This is the age of the polymath pop star. Once, pop’s chart-busters and arena-fillers were musicians and musicians only. Today, they’re cosmetics moguls (Rihanna), fashion industry colossuses (Beyoncé, Kanye West) and Oscar-nominated actors (Lady Gaga): amorphously talented titans of creativity whose genius is allowed to spill into side hustles in other disciplines. No one embodies this trend more than Donald Glover, whose funk-soul success under the stage name Childish Gambino is just another notch on one of the most glittering resumes in pop culture.
He’s the breakaway star of cult comedy Community, Han Solo’s lothario friend in the latest Star Wars blockbuster and the creator of award-winning TV drama Atlanta. He’s also a screenwriter, DJ, director, dancer and producer, sparking admiring exclamations of “is there anything he can’t do?” in gushing profile pieces (the answer, so far, appears to be no) and making his polymath peers look lazy in comparison (sorry, Kanye).
On Sunday night, he adds another title to his long list of guises: priest. “Put your phones away, this is church!” he commands the crowd shortly into his set at London’s O2 arena, a show rescheduled from last year after a foot injury. The 35-year-old – topless, sporting white jeans and a beard dyed Simba blond (he’s soon to star in Disney’s remake of The Lion King) – has hardly performed in the UK since the release of his third album Awaken, My Love! in 2016, and seems intent on making up for lost time.
He roars through blaxploitation soundtrack funk jams like “Boogieman” flanked by backing singers in gospel gowns; steps into his congregation for a tender snippet of “Stand Tall”; and throws spasmodic shapes around a stage lit up by pink lasers when recent single “Summertime Magic” erupts in its carnival of electronic pop colour.
The evening hits its frenzied peak halfway through when Glover leaps into “This Is America”, his pummelling, bass-driven single that sparked a thousand essays last year thanks to its music video. Viewed with that video, it’s a tension-filled think piece in musical form, evoking school massacres, the Ferguson riots and his country’s uncomfortable, evolving relationship with what it means to be black. Let loose on a sweaty room without the clip, it becomes a primal howl, an exorcism, its intellectualism giving way to pure, kinetic, chaotic energy.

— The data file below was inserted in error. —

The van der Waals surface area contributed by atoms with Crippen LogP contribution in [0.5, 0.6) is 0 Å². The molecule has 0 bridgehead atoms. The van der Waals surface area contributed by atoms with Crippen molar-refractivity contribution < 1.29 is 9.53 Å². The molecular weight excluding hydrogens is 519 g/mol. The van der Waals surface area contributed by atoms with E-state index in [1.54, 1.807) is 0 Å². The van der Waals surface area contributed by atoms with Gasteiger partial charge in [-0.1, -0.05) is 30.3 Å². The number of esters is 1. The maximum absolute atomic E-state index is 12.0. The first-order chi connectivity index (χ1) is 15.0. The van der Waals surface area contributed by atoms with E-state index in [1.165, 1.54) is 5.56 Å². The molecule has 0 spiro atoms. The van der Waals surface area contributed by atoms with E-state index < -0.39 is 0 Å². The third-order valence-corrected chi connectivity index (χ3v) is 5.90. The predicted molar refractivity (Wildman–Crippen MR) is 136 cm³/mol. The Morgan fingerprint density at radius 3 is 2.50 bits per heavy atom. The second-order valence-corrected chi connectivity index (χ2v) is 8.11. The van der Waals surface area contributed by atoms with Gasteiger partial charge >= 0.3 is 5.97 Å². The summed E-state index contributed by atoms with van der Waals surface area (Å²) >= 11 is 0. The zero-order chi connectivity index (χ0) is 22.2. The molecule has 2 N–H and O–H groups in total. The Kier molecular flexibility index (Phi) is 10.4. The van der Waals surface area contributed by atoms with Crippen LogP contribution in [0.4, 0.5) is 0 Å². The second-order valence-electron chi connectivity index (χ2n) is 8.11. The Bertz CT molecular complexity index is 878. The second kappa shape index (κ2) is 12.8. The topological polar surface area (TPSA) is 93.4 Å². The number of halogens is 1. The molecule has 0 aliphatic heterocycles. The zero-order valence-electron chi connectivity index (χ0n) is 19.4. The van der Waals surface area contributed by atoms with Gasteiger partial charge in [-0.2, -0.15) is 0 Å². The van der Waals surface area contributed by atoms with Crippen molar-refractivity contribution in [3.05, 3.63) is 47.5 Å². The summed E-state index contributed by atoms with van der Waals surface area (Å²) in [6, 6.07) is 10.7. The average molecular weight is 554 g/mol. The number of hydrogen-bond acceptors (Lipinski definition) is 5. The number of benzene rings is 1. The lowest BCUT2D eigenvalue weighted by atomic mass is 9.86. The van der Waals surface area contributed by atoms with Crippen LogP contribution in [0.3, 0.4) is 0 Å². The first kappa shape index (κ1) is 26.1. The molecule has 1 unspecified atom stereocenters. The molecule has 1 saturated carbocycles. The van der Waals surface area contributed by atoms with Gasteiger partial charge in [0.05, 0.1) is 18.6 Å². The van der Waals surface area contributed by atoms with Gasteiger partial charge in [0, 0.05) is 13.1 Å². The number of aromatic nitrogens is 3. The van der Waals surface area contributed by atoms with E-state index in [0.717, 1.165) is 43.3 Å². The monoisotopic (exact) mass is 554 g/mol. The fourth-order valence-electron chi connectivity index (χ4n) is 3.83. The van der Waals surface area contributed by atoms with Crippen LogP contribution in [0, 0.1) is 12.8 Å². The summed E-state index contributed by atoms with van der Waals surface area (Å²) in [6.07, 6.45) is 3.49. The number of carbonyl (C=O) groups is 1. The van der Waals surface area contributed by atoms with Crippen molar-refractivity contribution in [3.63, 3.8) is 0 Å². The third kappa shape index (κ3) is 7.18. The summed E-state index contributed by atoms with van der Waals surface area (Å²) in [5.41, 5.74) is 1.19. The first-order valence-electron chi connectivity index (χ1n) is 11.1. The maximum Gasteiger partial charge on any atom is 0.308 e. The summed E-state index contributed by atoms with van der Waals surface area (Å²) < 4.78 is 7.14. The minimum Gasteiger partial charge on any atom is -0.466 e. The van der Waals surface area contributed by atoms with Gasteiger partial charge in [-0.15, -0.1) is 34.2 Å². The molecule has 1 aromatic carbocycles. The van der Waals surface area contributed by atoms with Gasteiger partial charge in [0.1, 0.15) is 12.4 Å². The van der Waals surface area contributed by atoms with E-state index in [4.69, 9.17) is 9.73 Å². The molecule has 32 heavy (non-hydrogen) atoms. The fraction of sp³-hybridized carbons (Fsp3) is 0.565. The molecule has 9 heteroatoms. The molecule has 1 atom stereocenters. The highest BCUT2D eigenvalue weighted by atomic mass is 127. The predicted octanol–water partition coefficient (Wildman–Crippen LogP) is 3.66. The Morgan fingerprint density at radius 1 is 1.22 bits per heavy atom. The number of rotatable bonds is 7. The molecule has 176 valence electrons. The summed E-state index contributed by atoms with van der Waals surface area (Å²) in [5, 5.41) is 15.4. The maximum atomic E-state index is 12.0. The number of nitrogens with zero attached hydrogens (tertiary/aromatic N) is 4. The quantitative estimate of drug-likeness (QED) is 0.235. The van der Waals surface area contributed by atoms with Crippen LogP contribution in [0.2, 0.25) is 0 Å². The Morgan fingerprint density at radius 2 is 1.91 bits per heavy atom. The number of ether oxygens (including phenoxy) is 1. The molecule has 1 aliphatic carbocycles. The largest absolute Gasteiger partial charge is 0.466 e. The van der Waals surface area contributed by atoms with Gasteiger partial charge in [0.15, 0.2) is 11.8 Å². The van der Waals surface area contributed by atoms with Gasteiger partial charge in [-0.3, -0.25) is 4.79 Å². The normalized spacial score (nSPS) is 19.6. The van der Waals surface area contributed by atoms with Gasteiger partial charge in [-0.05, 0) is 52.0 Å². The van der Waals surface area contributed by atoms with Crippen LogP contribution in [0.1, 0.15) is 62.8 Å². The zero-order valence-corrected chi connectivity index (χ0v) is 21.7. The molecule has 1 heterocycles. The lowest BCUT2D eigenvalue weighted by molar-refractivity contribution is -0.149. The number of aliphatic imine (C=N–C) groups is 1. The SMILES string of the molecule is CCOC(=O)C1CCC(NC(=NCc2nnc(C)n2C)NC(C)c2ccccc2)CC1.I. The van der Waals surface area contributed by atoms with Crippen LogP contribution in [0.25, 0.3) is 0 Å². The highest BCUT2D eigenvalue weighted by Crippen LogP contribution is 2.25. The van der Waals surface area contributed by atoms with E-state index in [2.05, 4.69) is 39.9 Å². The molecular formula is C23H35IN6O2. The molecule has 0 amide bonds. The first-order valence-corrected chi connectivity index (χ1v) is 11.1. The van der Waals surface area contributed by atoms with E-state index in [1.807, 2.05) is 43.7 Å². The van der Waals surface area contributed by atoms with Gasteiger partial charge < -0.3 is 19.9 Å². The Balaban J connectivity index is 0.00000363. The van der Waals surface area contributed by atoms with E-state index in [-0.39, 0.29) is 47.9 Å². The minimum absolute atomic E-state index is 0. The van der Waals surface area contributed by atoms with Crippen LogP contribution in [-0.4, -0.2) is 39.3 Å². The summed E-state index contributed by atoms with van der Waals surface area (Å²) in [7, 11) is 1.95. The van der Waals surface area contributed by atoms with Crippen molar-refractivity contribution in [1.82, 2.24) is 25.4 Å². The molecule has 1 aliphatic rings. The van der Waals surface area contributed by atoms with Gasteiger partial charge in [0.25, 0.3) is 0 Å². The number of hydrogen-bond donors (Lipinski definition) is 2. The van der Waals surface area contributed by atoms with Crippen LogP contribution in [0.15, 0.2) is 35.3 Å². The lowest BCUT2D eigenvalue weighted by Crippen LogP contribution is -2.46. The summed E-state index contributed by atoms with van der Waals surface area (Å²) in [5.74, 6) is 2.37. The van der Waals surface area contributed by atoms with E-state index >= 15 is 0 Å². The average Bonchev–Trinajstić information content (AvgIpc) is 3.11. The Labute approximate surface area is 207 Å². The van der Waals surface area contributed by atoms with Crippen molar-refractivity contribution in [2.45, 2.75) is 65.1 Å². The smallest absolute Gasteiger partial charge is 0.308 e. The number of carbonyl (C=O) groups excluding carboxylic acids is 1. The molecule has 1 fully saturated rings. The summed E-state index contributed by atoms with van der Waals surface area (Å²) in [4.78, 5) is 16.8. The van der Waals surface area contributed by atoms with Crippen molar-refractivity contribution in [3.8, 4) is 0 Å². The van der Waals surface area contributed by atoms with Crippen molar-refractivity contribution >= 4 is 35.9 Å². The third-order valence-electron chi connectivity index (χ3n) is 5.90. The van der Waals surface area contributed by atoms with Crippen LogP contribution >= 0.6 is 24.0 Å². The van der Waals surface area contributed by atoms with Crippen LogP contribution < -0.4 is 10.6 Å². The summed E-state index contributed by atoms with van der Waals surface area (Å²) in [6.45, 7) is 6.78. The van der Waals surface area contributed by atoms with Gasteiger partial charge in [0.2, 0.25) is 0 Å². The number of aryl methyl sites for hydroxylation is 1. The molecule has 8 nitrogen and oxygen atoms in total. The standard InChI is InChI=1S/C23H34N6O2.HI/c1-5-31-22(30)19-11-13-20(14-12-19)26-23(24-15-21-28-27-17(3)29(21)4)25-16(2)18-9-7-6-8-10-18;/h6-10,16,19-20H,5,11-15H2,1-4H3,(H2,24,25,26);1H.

“I lived here for a while last year and saw you guys really going through some s***,” Glover tells the audience as the show charges on, showing it’s not just American politics he’s plugged into. He recalls visiting the site of the Grenfell disaster and offers his bewilderment at Brexit, before tearing on with the show.
Older hits “Sober” and “V 3005” lead an impassioned encore that reminds you how far he’s come and how improbable his ascension to pop’s top table once seemed. Back then, Glover was a critical punching bag attempting to claw back credibility. His 2011 album, Camp, was derided, famously scoring a 1.6 out of 10 rating from Pitchfork as rap fans dismissed his punchline-heavy hip hop as the vanity project of a TV star whose project name, taken from an internet Wu-Tang Clan name generator, showed a disregard towards the genre.
He finishes tonight with the anthem that helped change all that, rewiring his reputation once and for all. “You wanna make it right, but now it’s too late, my peanut butter chocolate cake with Kool-Aid,” he sings in immaculate falsetto on “Redbone”, his subdued 2016 slink of throwback funk guitars and race politics-infused warnings to “stay woke” in a world of depressing, unending racial division. It’s transformed into a caterwauling wig-out by his live band that brings the evening to a deafening close: “I tried to warn you this was church,” he screams over the noise.
This might have been one of his last ever live performances – Glover has claimed to be putting the project to bed after this run of dates, and earlier in the night told the audience: “If you bought a ticket to tonight, you bought a ticket to the last Childish Gambino tour.” If that really is the case, this is one hell of a sermon to bow out on.